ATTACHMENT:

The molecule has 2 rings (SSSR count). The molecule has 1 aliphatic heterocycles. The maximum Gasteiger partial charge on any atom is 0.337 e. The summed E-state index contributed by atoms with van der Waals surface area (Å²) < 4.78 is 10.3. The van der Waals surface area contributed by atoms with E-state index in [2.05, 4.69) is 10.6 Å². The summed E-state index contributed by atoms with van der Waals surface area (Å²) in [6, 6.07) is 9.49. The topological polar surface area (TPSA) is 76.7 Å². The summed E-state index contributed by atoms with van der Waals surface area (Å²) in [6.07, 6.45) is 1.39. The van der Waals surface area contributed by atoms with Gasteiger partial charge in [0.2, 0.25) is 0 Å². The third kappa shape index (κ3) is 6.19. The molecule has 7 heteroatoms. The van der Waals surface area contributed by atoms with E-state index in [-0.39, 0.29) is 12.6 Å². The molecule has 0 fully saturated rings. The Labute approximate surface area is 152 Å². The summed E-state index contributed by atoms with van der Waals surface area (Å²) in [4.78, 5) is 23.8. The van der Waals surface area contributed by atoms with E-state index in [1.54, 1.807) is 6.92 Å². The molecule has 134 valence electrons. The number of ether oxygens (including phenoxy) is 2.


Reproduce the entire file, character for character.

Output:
The molecule has 2 rings (SSSR count). The molecule has 1 aliphatic heterocycles. The maximum Gasteiger partial charge on any atom is 0.337 e. The summed E-state index contributed by atoms with van der Waals surface area (Å²) < 4.78 is 10.3. The van der Waals surface area contributed by atoms with E-state index in [2.05, 4.69) is 10.6 Å². The summed E-state index contributed by atoms with van der Waals surface area (Å²) in [6, 6.07) is 9.49. The topological polar surface area (TPSA) is 76.7 Å². The summed E-state index contributed by atoms with van der Waals surface area (Å²) in [6.07, 6.45) is 1.39. The van der Waals surface area contributed by atoms with Gasteiger partial charge in [0.2, 0.25) is 0 Å². The third kappa shape index (κ3) is 6.19. The molecule has 7 heteroatoms. The van der Waals surface area contributed by atoms with E-state index in [-0.39, 0.29) is 12.6 Å². The molecule has 0 fully saturated rings. The Labute approximate surface area is 152 Å². The summed E-state index contributed by atoms with van der Waals surface area (Å²) in [4.78, 5) is 23.8. The van der Waals surface area contributed by atoms with E-state index in [1.54, 1.807) is 6.92 Å². The molecule has 134 valence electrons. The number of ether oxygens (including phenoxy) is 2.